WHEN Sir Chris Hoy was at his peak as a professional cyclist, everything was geared to winning. There was first place, then there was nowhere.
But as a young competitor making his way in the sport, he knew he could not simply aim for the top and hope to get there immediately. With a pragmatic approach ideally suited to a sport in which small gains can make a big difference, he would finish sixth in a race – then analyse what he could do to come fifth next time. Then he would come fifth – and decide where the improvement needed to be made so he could move up a place in the following race.
This humble, step-by-step attitude which took the Edinburgh-born cyclist to the very top of his chosen sport is an ideal example for young athletes in any sport to emulate, which made Hoy the perfect choice to be one of the guests of honour at yesterday’s Be Your Personal Best event at St Peter the Apostle High School in Clydebank.
Organised by the Winning Scotland Foundation and sponsored by the Weir Group, the event saw a total of around 30 Scottish international-class athletes taking sessions for 150 pupils aged from ten to 15.
“It’s a great charity and it inspires kids to get the best out of themselves,” Hoy said. “It’s not just about sport. It’s to show kids about achieving their personal best in anything. It could be school work, music, art, anything. Just showing kids they can do amazing things if they work hard.”
Hoy is sure that the Commonwealth Games in Glasgow will inspire tens of thousands of young people across Scotland, just as the Games in Edinburgh 28 years ago inspired him.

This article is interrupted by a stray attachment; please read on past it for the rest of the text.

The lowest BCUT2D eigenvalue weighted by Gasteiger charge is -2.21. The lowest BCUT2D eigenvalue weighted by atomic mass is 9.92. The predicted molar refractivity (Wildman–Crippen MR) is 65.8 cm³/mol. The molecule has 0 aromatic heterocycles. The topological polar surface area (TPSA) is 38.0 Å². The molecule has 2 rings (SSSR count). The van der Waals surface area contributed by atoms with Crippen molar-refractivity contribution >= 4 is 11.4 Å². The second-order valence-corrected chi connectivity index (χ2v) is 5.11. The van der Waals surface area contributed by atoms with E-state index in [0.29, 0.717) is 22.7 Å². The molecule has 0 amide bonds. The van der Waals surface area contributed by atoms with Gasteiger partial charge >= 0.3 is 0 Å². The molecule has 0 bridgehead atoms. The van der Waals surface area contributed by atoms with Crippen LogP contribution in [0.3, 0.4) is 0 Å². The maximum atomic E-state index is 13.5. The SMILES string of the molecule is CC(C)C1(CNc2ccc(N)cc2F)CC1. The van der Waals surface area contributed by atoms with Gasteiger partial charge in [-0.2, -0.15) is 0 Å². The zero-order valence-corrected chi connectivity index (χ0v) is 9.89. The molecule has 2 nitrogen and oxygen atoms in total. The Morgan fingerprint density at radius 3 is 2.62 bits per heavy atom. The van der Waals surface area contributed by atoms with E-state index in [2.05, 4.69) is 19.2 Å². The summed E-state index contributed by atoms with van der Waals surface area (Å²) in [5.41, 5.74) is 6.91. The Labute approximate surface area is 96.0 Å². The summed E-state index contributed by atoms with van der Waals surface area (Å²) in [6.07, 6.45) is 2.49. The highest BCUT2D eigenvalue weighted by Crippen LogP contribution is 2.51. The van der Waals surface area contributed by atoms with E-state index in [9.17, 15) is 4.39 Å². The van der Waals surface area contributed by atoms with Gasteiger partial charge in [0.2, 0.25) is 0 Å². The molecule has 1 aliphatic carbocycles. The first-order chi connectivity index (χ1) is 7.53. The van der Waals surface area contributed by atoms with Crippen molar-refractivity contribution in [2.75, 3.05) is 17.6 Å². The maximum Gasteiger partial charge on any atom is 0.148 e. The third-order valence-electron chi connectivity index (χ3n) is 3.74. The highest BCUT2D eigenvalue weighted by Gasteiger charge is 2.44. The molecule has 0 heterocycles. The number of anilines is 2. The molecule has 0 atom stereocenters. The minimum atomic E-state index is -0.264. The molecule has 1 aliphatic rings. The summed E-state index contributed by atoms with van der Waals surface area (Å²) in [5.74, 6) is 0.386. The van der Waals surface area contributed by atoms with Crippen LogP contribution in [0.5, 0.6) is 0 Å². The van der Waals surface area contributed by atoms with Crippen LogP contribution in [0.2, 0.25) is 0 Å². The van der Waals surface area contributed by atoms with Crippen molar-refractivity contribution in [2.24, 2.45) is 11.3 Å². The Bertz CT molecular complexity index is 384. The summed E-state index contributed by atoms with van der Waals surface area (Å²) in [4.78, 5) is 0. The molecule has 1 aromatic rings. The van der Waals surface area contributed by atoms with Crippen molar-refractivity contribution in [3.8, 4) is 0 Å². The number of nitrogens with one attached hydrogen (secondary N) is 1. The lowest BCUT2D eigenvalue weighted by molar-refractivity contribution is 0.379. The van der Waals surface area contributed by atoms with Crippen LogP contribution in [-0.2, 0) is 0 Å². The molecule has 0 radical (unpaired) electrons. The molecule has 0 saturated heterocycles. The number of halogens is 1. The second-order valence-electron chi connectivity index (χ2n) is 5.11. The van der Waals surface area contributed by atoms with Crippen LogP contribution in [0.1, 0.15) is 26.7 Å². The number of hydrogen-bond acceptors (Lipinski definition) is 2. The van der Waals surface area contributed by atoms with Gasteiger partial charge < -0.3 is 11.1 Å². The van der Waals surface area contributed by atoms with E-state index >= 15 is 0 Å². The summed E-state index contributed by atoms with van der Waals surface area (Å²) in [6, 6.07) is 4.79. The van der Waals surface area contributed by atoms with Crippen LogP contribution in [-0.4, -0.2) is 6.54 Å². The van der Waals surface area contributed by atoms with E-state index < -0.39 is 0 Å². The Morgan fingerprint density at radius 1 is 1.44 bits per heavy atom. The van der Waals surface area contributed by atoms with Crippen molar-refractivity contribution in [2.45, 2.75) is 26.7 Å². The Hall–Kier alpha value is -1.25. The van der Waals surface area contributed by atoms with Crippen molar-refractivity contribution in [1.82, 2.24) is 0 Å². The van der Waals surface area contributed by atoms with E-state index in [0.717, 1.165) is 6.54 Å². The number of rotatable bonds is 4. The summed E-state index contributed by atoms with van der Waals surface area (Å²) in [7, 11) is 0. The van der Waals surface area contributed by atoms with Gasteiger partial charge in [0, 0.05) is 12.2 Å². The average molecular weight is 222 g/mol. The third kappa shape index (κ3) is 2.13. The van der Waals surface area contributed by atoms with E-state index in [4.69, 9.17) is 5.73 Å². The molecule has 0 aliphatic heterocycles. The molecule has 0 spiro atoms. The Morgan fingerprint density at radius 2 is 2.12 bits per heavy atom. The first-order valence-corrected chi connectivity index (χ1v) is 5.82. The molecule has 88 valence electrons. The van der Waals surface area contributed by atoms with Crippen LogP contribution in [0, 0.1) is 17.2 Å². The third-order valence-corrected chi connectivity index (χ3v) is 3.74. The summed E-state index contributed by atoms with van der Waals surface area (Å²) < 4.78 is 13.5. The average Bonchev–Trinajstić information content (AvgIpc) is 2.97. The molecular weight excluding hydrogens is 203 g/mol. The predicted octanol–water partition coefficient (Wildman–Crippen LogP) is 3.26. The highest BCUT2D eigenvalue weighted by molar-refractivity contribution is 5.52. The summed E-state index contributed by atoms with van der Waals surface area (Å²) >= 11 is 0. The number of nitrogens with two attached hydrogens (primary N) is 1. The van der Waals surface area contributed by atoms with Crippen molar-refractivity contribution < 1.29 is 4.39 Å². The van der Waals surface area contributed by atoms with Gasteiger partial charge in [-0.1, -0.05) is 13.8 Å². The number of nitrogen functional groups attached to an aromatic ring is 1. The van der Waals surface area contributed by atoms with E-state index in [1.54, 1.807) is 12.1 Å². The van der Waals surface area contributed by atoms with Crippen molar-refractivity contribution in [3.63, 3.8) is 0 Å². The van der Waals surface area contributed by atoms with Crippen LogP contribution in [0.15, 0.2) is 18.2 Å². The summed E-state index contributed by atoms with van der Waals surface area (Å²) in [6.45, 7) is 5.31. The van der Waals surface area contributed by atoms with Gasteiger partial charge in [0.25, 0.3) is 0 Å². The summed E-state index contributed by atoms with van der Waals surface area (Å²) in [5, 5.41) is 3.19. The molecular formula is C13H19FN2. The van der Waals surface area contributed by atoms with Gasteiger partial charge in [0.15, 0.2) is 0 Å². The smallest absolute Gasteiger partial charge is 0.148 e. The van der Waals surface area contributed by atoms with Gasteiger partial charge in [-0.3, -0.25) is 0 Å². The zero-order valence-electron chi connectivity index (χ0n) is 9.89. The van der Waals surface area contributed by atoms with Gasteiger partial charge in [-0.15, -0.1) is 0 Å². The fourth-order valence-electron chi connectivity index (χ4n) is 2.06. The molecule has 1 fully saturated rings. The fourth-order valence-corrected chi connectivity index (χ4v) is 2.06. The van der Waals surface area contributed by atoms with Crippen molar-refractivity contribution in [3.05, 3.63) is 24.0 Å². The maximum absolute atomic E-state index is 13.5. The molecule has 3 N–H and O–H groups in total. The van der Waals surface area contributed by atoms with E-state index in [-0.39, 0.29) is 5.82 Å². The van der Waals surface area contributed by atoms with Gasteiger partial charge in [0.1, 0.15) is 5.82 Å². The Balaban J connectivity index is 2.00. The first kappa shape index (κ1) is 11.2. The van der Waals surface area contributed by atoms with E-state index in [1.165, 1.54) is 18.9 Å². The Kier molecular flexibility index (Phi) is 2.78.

“I just look back to the effect the Commonwealth Games in Edinburgh and the following Olympic Games had on me when I saw them on TV,” he said. “When the Games were in Edinburgh I was only ten and I think I saw a couple of things, but it wasn’t so much that you had to be there in person with a ticket: it was in my city, it was all around me, and you kind of get swept up in that. The Games are fantastic, and it’s an amazing show that lasts a couple of weeks. But it’s not just about the two weeks when we have this amazing spectacle – it’s what happens beyond that to inspire a change in future generations.”
Since retiring from cycling, Hoy has found a passion for motorsport, and is competing in this year’s British GT Championship. Yet despite his aptitude for it, he insisted that, for the time being at least, it would remain an amateur enthusiasm, if a very enjoyable one.
“It’s a very different thing to cycling, which consumed every waking minute of my life, pretty much. Every decision you made – when you’re eating, when you’re resting, what you’re doing in training – was all about the cycling.
“Whereas with the motorsport, it’s very much a hobby. When you’re in the car you take it very seriously and you do the best you can – it’s just nice that you can do it purely for the fun of it, and it’s a part of your life that’s not taking over everything. Well, not at the moment, anyway.
“You’re limited by how much time you can spend in the car in terms of your development and improvement, but even spending two or three hours on the simulator at Silverstone you can see massive gains. I think you’re aware that your percentage of input in the overall result is very small compared to cycling: in motor sport there are so many more variables that you don’t have control over. Maybe only a third or 25 per cent of the result is down to the driver, so you don’t feel as much pressure. You just go out and enjoy it and make the most of it.”
• Winning Scotland Foundation is a charity that is working to create a culture where sport and physical activity are used to help develop young people in Scotland so that they can be successful in life. It aims to ensure that young people have opportunities to learn the life skills they will need for their future. For more information, see www.winningscotlandfoundation.org